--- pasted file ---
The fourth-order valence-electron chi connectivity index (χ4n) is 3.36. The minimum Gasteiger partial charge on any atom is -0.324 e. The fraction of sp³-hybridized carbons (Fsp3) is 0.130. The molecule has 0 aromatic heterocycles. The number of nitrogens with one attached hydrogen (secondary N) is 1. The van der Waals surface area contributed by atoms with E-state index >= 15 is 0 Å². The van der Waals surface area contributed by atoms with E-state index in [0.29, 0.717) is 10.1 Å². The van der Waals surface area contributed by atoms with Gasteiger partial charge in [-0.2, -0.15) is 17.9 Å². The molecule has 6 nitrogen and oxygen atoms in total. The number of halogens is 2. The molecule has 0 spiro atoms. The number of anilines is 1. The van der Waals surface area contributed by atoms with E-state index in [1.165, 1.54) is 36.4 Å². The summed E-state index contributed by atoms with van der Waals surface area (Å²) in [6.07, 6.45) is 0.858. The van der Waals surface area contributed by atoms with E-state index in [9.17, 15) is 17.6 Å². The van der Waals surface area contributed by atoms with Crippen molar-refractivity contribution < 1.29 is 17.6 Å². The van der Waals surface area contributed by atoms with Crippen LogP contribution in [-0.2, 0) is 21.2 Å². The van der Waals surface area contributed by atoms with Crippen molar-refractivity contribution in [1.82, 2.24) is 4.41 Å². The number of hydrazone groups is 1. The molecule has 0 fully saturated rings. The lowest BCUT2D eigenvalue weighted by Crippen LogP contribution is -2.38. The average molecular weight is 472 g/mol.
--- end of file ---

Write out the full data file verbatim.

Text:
The fourth-order valence-electron chi connectivity index (χ4n) is 3.36. The minimum Gasteiger partial charge on any atom is -0.324 e. The fraction of sp³-hybridized carbons (Fsp3) is 0.130. The molecule has 0 aromatic heterocycles. The number of nitrogens with one attached hydrogen (secondary N) is 1. The van der Waals surface area contributed by atoms with E-state index >= 15 is 0 Å². The van der Waals surface area contributed by atoms with E-state index in [0.29, 0.717) is 10.1 Å². The van der Waals surface area contributed by atoms with Gasteiger partial charge in [-0.2, -0.15) is 17.9 Å². The molecule has 6 nitrogen and oxygen atoms in total. The number of halogens is 2. The molecule has 0 spiro atoms. The number of anilines is 1. The van der Waals surface area contributed by atoms with E-state index in [1.165, 1.54) is 36.4 Å². The summed E-state index contributed by atoms with van der Waals surface area (Å²) in [6.07, 6.45) is 0.858. The van der Waals surface area contributed by atoms with E-state index in [9.17, 15) is 17.6 Å². The van der Waals surface area contributed by atoms with Crippen molar-refractivity contribution < 1.29 is 17.6 Å². The van der Waals surface area contributed by atoms with Crippen LogP contribution in [-0.2, 0) is 21.2 Å². The van der Waals surface area contributed by atoms with Crippen molar-refractivity contribution in [1.82, 2.24) is 4.41 Å². The number of hydrazone groups is 1. The molecule has 0 fully saturated rings. The lowest BCUT2D eigenvalue weighted by Crippen LogP contribution is -2.38. The average molecular weight is 472 g/mol.